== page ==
I never gave it much thought – after all I had been in church settings where communion was wide open to all who “knew Jesus.” But then I would hear stories of people being left out of communion and encouraged not to participate in what to me was something simple and symbolic. Communion though is vitally important and as a sacrament of the church should we be more careful with how we distribute and consume from the Lord’s table?
Russell Moore has tackled the issue in a recent article that is worth a read. He shares some important thoughts. “Sometimes Christians in other traditions assume that all low-church Protestants take this kind of view, but that’s simply not the case. While disagreeing with the sacerdotal theologies of many of the older traditions, Baptists (before we were to this extent washed up in the riptide of parachurch Evangelicalism) shared with other Christians a common conviction that the Lord’s Table is a place of profound gravity—much more than the kind of “communion” we might have with the Lord and with one another while talking about the Holy Spirit over coffee and doughnuts.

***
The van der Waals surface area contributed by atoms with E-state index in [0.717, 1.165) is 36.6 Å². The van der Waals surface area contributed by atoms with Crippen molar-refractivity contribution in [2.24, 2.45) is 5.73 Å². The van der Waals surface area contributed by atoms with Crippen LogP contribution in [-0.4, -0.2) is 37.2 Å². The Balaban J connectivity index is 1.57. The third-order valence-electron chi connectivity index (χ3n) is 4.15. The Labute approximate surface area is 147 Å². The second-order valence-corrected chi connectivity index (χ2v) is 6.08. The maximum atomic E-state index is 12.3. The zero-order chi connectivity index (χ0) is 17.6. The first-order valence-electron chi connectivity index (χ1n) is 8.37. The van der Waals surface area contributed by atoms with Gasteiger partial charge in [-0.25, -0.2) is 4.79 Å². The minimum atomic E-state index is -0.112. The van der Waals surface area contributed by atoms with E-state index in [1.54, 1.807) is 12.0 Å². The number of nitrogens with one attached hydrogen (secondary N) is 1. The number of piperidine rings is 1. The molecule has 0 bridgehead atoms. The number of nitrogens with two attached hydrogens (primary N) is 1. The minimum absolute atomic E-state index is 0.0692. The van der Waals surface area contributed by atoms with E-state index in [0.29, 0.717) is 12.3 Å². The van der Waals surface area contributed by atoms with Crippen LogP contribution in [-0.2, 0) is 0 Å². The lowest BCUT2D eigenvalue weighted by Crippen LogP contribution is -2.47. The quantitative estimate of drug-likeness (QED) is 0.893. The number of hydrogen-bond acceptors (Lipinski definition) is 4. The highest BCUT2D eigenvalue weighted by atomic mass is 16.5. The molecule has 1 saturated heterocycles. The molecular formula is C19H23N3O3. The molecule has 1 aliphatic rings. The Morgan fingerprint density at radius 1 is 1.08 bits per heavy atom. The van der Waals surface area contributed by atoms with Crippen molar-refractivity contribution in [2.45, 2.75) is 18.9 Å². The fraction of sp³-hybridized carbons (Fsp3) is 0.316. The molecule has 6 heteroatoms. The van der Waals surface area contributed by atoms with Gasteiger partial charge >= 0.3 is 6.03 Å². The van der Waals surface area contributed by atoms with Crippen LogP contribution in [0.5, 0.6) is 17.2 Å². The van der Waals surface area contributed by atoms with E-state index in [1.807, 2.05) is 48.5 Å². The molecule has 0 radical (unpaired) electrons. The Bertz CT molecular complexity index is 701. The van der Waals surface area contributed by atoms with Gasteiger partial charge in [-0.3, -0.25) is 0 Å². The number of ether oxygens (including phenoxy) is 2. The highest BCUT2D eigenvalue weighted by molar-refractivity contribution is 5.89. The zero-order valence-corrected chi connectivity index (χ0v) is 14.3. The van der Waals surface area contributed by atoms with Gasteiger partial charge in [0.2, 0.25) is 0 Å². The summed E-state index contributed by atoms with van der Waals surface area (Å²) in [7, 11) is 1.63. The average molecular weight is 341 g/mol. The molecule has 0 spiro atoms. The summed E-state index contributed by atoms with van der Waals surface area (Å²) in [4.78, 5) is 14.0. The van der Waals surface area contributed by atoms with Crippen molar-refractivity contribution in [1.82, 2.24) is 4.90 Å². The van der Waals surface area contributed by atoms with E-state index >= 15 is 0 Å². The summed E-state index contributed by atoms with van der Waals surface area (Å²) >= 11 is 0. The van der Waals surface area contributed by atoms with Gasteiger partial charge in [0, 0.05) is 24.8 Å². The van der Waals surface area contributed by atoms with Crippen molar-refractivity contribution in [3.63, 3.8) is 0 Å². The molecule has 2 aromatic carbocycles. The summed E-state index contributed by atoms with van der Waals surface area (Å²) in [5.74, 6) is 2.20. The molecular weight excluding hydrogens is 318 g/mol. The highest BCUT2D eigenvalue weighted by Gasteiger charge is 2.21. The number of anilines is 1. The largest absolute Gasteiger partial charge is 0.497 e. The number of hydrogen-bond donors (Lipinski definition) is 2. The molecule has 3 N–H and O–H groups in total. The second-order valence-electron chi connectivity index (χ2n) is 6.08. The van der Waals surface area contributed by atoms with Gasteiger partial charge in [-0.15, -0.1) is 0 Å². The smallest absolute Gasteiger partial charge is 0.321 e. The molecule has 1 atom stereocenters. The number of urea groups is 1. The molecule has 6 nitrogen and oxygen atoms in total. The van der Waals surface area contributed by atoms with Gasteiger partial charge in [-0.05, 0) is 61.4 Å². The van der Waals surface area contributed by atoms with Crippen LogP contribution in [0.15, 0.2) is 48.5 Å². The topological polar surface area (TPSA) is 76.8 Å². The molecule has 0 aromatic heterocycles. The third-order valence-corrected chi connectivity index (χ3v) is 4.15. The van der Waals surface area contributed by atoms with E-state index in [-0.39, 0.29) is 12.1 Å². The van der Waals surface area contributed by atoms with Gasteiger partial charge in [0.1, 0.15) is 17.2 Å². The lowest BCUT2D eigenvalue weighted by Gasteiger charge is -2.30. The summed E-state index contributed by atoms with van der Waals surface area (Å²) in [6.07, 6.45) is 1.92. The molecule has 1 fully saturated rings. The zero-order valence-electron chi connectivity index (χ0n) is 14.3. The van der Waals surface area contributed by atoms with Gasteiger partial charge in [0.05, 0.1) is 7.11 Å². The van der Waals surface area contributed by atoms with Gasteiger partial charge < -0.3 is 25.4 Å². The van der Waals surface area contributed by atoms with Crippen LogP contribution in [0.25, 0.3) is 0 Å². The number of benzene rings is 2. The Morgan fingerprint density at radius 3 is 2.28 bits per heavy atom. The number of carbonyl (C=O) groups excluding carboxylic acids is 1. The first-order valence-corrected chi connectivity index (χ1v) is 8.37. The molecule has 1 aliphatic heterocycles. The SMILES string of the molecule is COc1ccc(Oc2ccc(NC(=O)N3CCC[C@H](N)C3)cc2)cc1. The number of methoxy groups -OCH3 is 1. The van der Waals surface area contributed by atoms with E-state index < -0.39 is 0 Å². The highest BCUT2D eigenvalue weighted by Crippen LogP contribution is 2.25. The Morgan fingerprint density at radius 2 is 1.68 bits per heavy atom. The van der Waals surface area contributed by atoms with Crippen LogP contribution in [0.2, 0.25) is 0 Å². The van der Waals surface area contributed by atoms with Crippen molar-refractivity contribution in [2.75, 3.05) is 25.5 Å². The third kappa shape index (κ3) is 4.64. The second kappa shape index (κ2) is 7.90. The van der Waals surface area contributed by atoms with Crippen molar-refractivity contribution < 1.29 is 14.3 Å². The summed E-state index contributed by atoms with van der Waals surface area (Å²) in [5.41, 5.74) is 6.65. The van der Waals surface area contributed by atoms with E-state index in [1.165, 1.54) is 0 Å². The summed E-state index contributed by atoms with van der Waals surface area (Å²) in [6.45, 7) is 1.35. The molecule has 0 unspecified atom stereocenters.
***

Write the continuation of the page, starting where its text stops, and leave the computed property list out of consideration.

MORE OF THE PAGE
“This is why many low-church Protestants have shared historically with their high-church brothers and sisters the conviction that the Supper must be tied to discipline (1 Cor. 5:11). The table is not just an individual reminder of the gospel; it is the very locus of church fellowship, the place where we experience Christ present in proclamation and in one another. It is here that we experience a foretaste of the wedding supper to come, and where we announce those we hold accountable to struggle with us until then. The church is “recognizing the body” of Christ (1 Cor. 11:29) by defining the boundaries of communion at the table in terms of those who are in union with Christ and who are able, should they deny him, to be disciplined.”
You can read the rest of the article, and come to your own conclusion (however wrong you might be!)